Front carrier baby

The most common position to carry your baby in a baby carrier is on your stomach, facing your baby. This is also in everyday life with your baby without a baby carrier, the most common way to carry your baby, comfortably in your arms, against your stomach and chest. You can also do this with a tummy tuck baby.

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Which baby carriers are front carriers baby

Practically all baby carriers are suitable for carrying your baby on your stomach facing you. These front carrier baby carriers support the natural position of your baby, reduce the crying of babies, strengthen the bond between you and your baby and help against reflux complaints and the flattening of your baby's head because they are not lying down at that time.

Front baby carrier is super practical

A baby carrier makes it easy to carry your baby close to you while having your hands free to do a few things from drinking coffee to vacuuming. A tummy tuck baby also helps to rock and soothe your baby when the colic sets in or your baby is having an off day. The proximity of baby in a tummy tuck baby also allows you to interact, make eye contact and bond as you move about your day and tick off your to-do list.

Ergonomic baby carrier 

When choosing a baby carrier for your baby, always make sure that the baby carrier is ergonomic. An ergonomic baby carrier is designed in such a way that the carrier is comfortable and effective for the carrier and your baby.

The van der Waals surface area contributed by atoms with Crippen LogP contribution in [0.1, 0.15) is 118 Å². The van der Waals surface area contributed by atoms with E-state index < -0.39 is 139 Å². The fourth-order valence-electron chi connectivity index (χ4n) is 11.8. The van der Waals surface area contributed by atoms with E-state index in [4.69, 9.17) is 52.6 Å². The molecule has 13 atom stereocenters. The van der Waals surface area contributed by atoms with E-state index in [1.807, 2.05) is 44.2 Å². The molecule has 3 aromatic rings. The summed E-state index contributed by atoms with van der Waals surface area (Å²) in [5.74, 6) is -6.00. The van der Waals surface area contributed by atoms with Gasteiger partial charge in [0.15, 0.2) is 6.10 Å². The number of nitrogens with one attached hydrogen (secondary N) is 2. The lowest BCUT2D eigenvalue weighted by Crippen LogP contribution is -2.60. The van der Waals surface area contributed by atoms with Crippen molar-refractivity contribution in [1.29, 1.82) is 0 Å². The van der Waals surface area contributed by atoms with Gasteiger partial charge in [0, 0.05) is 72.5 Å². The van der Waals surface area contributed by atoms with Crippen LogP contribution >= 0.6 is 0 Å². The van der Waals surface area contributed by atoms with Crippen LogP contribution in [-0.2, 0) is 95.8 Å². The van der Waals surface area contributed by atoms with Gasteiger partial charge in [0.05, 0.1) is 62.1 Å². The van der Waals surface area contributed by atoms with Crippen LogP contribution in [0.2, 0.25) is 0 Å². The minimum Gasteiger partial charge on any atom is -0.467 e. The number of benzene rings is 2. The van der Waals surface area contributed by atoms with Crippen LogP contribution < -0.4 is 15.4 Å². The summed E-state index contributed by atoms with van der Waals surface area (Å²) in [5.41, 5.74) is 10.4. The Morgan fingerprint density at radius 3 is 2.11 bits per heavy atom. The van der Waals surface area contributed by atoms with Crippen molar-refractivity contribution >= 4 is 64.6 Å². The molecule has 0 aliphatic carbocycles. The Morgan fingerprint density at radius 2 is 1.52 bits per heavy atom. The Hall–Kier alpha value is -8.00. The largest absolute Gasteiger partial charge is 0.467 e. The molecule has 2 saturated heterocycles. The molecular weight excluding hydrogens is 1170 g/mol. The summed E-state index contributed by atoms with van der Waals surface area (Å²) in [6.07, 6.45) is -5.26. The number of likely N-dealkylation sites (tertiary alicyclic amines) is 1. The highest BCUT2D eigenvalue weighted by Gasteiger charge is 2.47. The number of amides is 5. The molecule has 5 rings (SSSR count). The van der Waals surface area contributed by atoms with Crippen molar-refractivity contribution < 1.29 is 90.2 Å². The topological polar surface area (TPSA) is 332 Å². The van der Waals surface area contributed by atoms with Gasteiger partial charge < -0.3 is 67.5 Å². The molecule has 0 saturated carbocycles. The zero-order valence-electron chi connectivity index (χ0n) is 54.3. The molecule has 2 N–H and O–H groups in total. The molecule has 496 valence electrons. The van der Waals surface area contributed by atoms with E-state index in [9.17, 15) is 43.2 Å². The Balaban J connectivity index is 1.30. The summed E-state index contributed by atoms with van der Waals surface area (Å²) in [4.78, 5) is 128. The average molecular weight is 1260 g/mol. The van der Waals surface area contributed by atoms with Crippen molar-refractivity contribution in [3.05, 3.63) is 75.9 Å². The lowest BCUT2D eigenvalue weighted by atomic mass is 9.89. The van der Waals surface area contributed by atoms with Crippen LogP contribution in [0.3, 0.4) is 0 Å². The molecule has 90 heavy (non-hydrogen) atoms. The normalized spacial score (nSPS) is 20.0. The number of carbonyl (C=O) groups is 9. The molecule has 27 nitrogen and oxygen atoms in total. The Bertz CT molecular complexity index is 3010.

Ergonomic baby carriers are made to provide the best support for both babies and baby carriers.

For the comfort of the wearer, the baby's weight should be evenly distributed in the carrier. Also, the weight of your baby in the carrier should not put unnecessary pressure on the back and shoulders of the carrier. For example, the baby carrier should have padded shoulder straps and a wide hip belt.

For the baby, an ergonomic baby carrier must support the baby well and safely. An ergonomic baby carrier supports the baby's natural posture and promotes healthy development of the hip and spine. The baby carrier should support the baby's hips, spine and pelvis. The baby should be in the M position with the baby's buttocks lower than the knees and the hips splayed. Ergonomic baby carrier should support your baby's legs up to the back of the knee so that his whole legs don't dangle. This wide, spread squat position promotes baby's comfort and good hip development.